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Standards for Nuclear Medicine

Tens of millions of U.S. citizens annually undergo medical imaging scans that use radioactive tracers to highlight areas of interest in the body. The most frequent diagnostic procedures are scans of the heart, lungs and bone using short-lived radioactive atoms such as technetium-99m (six-hour half-life). A newer set of procedures for brain imaging uses sugars labeled with radioactive atoms such as fluorine-18 (110-minute half-life) that release particles called positrons (positively charged electrons). These positron emission tomography (PET) scans show sugar uptake in different regions of the brain, which is valuable for monitoring the conditions of stroke victims.

In the 1970s, chemists and physicists at the National Bureau of Standards (NBS, now the National Institute of Standards and Technology, or NIST) worked with the Food and Drug Administration (FDA) and U.S. pharmaceutical manufacturers to establish a measurement assurance program for nuclear medicine. The program ensured that all the radioactive isotopes in commercial use in the U.S. linked back to radioactivity standards developed in Building 245. Today, industry research associates working alongside NIST staff produce several radiopharmaceutical tracer Standard Reference Materials (SRMs) per year that are used by U.S. companies in their quality assurance programs.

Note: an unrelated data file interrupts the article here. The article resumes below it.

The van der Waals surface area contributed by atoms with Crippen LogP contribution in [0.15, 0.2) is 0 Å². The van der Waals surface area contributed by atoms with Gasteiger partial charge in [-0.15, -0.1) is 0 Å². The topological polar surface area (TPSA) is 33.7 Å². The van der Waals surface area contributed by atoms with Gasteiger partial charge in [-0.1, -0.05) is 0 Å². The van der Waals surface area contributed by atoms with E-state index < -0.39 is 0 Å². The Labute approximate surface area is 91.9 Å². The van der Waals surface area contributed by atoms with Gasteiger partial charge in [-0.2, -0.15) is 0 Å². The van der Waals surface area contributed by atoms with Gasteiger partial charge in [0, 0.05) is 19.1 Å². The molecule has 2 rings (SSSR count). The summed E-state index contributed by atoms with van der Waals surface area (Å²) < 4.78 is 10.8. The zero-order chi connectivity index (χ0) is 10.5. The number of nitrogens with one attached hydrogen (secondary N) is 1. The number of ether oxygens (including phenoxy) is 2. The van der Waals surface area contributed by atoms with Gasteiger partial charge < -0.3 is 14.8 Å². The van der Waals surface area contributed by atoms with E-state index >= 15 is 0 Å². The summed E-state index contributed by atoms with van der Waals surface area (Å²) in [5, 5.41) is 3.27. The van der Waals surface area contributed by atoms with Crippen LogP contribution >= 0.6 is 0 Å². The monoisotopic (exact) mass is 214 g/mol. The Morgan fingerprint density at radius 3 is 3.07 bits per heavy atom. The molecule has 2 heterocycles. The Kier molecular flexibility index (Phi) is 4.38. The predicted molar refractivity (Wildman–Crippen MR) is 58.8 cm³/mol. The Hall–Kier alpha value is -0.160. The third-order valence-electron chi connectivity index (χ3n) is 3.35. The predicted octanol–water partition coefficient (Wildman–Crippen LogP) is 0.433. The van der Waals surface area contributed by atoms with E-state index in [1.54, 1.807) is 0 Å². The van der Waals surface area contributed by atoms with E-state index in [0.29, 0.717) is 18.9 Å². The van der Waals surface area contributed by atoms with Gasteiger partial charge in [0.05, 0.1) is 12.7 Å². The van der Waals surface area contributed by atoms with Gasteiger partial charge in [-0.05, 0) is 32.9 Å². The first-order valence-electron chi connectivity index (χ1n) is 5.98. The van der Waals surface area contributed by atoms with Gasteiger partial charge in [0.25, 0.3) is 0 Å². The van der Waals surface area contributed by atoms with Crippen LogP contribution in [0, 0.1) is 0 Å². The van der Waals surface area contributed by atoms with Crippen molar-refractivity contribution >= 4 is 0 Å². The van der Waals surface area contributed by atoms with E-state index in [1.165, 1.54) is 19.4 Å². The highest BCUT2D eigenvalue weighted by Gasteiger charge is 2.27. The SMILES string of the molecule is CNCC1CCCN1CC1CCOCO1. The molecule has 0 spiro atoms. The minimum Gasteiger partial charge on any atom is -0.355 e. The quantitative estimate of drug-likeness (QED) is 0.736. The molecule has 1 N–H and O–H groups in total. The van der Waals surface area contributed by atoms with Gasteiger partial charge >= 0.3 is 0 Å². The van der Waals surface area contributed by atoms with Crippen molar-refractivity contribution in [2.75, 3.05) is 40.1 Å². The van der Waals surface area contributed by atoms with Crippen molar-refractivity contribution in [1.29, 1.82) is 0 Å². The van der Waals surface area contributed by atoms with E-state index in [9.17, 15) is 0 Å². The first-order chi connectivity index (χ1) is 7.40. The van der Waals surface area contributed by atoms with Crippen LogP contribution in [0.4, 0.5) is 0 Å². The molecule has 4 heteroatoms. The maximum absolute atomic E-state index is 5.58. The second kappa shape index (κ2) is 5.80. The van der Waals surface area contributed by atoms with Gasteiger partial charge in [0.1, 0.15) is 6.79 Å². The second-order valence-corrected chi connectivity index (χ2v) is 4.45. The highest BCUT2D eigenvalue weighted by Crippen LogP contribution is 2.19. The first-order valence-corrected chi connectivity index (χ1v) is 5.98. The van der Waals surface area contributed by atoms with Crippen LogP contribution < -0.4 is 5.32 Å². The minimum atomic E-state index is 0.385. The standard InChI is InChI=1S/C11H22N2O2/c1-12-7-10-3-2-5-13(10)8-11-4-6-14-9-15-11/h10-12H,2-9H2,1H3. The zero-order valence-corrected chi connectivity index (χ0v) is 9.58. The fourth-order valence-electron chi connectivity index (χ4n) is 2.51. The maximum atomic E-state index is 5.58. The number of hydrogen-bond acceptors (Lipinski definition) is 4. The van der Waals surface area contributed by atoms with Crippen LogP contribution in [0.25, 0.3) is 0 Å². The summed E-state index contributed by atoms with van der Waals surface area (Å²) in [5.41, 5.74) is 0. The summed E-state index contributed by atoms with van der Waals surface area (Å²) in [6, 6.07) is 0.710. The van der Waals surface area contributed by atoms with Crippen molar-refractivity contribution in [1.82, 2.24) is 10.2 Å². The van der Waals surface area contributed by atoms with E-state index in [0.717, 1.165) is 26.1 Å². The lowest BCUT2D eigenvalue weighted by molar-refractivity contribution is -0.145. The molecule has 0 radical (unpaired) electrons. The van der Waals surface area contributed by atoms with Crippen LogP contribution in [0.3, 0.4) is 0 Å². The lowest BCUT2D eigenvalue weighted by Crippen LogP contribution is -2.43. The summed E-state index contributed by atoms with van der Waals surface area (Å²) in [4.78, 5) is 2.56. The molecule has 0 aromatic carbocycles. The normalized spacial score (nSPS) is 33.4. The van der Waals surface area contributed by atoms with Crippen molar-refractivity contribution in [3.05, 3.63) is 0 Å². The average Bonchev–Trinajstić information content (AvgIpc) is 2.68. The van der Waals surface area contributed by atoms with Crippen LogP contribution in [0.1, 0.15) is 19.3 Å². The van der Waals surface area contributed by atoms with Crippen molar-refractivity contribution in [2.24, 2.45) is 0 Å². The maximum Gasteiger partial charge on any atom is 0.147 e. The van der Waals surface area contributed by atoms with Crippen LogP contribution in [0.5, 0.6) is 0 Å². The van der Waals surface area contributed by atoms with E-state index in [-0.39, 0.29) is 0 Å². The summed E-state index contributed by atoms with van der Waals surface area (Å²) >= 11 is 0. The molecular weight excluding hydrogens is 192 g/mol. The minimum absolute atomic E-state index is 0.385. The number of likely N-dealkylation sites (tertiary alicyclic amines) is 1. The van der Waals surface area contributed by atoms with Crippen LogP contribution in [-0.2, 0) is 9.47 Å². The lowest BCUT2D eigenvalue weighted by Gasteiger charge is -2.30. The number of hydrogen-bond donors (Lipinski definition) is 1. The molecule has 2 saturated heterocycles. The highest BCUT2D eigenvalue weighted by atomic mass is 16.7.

A woman works at a metal machine with a radioactivity warning sticker
NIST physical scientist Jacqueline Calhoun preparing a radiopharmaceutical SRM in Building 245

Using short-lived radioisotopes in imaging also requires a rapid and accurate method of ensuring that each dose will be the same. NIST pioneered the modern methods of standardizing these short-lived radionuclides, and NIST and Centro Español de Metrologia (CEM), Spain’s measurement science institute, developed a technique known as the CIEMAT-NIST method that is used to calibrate many medical radionuclides.

Two men look at a printout in front of a computer screen
Credit: NIST
NIST physicist Jeffrey Cessna (left) and chemist Brian Zimmerman with a liquid-scintillation counter

The rapid expansion of PET scanning facilities in the U.S. and the ability to map PET scans onto anatomical three-dimensional magnetic resonance imaging (MRI) or X-ray computed tomography (CT) scans has led to the need for phantoms, materials that simulate human tissues, that can be used to calibrate PET scanners in three dimensions as well. The addition of a PET/CT system in 2010 allowed NIST to begin developing phantoms and other imaging standards for positron-emitting radiopharmaceuticals, which has had an international impact.

Two men in lab coats stand beside a large scanner
Credit: NIST
NIST chemists Denis Bergeron (left) and Brian Zimmerman arranging a phantom in the NIST Positron Emission Tomography (PET)/Computed Tomography (CT) system

Created July 30, 2019, Updated September 20, 2019